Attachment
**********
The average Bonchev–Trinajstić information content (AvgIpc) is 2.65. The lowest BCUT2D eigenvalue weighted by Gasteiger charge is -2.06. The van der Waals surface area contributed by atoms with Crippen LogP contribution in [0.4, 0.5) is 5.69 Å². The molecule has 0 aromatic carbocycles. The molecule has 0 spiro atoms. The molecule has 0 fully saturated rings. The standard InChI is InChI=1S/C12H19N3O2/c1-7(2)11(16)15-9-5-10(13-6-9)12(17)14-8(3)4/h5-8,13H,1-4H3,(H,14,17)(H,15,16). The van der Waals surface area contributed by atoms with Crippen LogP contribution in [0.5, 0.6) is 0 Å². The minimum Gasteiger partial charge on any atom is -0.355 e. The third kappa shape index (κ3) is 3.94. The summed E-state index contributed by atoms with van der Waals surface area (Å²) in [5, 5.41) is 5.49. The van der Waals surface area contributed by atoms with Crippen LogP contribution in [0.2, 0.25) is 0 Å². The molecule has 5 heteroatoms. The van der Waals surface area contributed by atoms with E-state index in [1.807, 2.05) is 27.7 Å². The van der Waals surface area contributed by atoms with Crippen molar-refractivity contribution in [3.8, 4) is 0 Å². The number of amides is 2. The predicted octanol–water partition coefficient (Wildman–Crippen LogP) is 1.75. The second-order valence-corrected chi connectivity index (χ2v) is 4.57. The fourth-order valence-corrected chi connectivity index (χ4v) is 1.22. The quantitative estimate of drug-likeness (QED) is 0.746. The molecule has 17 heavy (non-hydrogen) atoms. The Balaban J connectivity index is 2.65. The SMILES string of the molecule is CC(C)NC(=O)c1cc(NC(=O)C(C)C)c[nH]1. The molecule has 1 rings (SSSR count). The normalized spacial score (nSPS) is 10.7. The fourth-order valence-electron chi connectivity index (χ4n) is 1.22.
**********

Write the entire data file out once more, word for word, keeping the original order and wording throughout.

The average Bonchev–Trinajstić information content (AvgIpc) is 2.65. The lowest BCUT2D eigenvalue weighted by Gasteiger charge is -2.06. The van der Waals surface area contributed by atoms with Crippen LogP contribution in [0.4, 0.5) is 5.69 Å². The molecule has 0 aromatic carbocycles. The molecule has 0 spiro atoms. The molecule has 0 fully saturated rings. The standard InChI is InChI=1S/C12H19N3O2/c1-7(2)11(16)15-9-5-10(13-6-9)12(17)14-8(3)4/h5-8,13H,1-4H3,(H,14,17)(H,15,16). The van der Waals surface area contributed by atoms with Crippen LogP contribution in [0.5, 0.6) is 0 Å². The minimum Gasteiger partial charge on any atom is -0.355 e. The third kappa shape index (κ3) is 3.94. The summed E-state index contributed by atoms with van der Waals surface area (Å²) in [5, 5.41) is 5.49. The van der Waals surface area contributed by atoms with Crippen LogP contribution in [0.2, 0.25) is 0 Å². The molecule has 5 heteroatoms. The van der Waals surface area contributed by atoms with E-state index in [1.807, 2.05) is 27.7 Å². The van der Waals surface area contributed by atoms with Crippen molar-refractivity contribution in [3.8, 4) is 0 Å². The number of amides is 2. The predicted octanol–water partition coefficient (Wildman–Crippen LogP) is 1.75. The second-order valence-corrected chi connectivity index (χ2v) is 4.57. The fourth-order valence-corrected chi connectivity index (χ4v) is 1.22. The quantitative estimate of drug-likeness (QED) is 0.746. The molecule has 17 heavy (non-hydrogen) atoms. The Balaban J connectivity index is 2.65. The SMILES string of the molecule is CC(C)NC(=O)c1cc(NC(=O)C(C)C)c[nH]1. The molecule has 1 rings (SSSR count). The normalized spacial score (nSPS) is 10.7. The fourth-order valence-electron chi connectivity index (χ4n) is 1.22.